Published On: Thu, May 28th, 2020

What is reasonable?

Hilbert HaarBy Hilbert Haar

Prime Minister Silveria Jacobs has appealed to labor unions to be more reasonable in their approach to the government since it has become clear that said unions are squarely opposed to the looming 12.5 percent salary cut for civil servants.

It is, to phrase this carefully, at best a rather volatile situation. The government has made a commitment to the kingdom by accepting conditions for liquidity support that even the editorial staff of the authoritative Dutch newspaper Trouw considers as being too harsh. In that sense, the unions do not stand alone.

The term unfair (used on Monday by healthcare union rep Brunilda  Illidge) should not be part of the debate. Unfair is a term used by little children that are unable to win a silly game.

What about reasonable then? That term has been thrown out by the Prime Minister. The question becomes therefore: what exactly is reasonable and what is unreasonable?

The problem is that this is different for every civil servant. We cannot look into their wallets and we do not know anything about each individual’s financial situation. Some could be up to their eyeballs in debt while others have stuffed all the money they don’t really need in a piggybank for a rainy day.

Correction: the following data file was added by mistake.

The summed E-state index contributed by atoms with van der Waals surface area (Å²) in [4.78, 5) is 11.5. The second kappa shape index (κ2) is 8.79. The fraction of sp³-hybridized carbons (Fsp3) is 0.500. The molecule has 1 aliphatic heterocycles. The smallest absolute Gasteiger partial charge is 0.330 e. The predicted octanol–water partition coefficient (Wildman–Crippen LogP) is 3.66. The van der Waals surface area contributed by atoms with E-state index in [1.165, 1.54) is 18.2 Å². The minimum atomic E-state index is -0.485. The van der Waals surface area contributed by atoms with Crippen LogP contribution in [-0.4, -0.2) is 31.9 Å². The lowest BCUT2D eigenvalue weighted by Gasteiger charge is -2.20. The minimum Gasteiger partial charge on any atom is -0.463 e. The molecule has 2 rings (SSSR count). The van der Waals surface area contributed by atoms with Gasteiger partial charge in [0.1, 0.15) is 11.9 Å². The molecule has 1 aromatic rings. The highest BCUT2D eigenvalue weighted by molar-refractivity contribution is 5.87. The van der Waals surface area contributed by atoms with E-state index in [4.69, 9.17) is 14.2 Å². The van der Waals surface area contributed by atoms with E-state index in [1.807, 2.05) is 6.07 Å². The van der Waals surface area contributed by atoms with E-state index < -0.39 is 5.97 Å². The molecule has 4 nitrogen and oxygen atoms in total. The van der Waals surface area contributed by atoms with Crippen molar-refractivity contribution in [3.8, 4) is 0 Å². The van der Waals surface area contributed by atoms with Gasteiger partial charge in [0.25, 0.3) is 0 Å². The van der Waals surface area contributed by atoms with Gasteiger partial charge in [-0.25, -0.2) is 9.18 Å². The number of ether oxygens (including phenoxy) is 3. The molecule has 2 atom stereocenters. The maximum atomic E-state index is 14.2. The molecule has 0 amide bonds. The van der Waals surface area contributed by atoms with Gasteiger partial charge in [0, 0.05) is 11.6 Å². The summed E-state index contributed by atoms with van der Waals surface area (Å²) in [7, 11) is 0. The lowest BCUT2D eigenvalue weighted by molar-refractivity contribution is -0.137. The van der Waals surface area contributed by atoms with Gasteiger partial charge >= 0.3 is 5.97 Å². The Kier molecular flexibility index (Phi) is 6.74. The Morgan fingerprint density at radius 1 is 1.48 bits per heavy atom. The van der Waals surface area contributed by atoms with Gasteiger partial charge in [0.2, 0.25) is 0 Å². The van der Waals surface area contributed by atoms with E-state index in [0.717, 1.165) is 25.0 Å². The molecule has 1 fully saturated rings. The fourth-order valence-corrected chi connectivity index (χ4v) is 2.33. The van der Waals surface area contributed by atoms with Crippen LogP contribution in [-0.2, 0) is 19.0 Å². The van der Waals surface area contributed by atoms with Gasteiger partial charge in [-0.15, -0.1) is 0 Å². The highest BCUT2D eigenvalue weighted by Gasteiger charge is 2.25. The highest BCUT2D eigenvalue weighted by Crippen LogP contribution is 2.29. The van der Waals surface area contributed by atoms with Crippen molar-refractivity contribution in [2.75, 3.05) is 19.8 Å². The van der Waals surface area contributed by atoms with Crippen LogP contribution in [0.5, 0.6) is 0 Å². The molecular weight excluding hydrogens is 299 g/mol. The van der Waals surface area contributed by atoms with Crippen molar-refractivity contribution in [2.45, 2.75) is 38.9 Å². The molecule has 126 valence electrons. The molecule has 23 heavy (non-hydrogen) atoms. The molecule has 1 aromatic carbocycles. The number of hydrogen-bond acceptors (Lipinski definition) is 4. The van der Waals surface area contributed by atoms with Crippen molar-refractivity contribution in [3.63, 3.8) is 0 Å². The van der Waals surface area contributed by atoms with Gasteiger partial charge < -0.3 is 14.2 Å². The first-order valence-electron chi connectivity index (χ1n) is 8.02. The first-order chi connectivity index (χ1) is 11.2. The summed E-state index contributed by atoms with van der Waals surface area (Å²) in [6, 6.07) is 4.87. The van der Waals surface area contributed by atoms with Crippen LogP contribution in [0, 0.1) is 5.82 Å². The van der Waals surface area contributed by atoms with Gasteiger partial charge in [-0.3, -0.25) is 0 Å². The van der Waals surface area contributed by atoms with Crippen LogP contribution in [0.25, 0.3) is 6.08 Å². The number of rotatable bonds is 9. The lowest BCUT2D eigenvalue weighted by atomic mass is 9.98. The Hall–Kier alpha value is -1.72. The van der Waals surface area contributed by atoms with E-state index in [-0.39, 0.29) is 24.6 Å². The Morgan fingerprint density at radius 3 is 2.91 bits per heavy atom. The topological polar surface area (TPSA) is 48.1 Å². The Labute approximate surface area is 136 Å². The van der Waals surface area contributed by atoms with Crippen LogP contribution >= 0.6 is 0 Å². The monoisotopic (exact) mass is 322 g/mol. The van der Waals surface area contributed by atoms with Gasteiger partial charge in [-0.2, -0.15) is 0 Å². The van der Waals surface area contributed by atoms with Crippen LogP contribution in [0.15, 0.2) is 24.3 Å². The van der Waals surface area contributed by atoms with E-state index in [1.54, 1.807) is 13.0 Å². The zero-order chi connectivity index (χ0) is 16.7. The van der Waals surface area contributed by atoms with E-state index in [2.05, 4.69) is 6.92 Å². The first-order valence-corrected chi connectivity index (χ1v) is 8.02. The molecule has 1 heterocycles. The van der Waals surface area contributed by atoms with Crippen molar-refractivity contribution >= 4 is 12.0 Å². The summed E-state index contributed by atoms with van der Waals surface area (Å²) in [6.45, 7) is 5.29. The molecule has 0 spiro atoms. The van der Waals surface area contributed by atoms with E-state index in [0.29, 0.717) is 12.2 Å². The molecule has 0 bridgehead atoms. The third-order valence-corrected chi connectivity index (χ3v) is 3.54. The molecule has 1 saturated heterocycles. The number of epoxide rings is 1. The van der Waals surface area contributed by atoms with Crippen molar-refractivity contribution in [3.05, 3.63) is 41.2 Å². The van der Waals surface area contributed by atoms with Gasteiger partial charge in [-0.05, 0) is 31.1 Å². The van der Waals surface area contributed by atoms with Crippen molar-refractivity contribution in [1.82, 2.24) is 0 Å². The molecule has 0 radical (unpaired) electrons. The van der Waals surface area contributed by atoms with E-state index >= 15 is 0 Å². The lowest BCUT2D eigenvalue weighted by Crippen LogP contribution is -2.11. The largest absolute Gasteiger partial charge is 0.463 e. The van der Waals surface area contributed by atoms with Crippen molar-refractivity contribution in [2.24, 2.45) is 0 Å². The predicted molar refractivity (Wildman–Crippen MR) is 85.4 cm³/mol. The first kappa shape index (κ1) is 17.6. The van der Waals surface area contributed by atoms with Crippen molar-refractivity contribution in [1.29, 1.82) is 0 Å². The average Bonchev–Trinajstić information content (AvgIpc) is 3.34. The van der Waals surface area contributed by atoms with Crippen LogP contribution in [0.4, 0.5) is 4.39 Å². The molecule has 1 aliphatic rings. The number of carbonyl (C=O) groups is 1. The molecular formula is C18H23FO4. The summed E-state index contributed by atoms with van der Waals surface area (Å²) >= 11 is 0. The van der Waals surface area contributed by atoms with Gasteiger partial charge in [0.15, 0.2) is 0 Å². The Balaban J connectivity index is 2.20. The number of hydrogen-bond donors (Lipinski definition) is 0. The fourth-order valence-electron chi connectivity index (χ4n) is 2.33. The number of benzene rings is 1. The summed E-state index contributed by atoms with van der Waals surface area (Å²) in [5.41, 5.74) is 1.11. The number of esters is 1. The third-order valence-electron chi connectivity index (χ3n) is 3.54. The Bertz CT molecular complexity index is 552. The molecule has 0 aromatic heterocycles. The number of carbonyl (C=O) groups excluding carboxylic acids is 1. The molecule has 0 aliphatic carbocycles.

No matter how much or how little somebody makes, it is very human to adjust one’s lifestyle to one’s income. For some it is a nice house or a shiny car – most likely financed with a mortgage or a personal loan – for others it is fine dining, clothing or women. Who is best able to bite the bullet in times of crises?

Houses can be auctioned, cars can be repossessed. The first option will leave someone homeless, the second one will require alternative means of transportation. Fine dining, clothing and women can easily be shelved in the face of an economic crisis.

No matter what, civil servants are in for a hard time. If the government buckles, civil servants may celebrate a true Pyrrhic victory until early July. That’s when the Kingdom Council of Ministers will take decisions about the next tranche of liquidity support – and that money will not become available if St. Maarten has not complied with the conditions by then.

Another question that has come up is related to the salary cuts at government-owned companies. What happens with the savings at these entities? Do they flow back into the treasury? And if not, what then is the point of all this?

There is no happy ending to this story. One way or the other, St. Maarten is going to feel the harsh consequences of the corona-virus crisis.

I often hear people say something like, we’re in this together or, we’re in the same boat. The reality is that not everybody feels that way (and not everybody is in the same boat either – some are bigger than others). The civil servants seem bent on protecting what they have; standing together with the have-nots is apparently not part of their strategy.

I feel their pain (not literally of course, but still). But do our civil servants feel the pain of those who have to make do with even less?

Answer: apparently not.

Question: is that reasonable?

My answer: nope.

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We are all in this together, right?
We are all in the same boat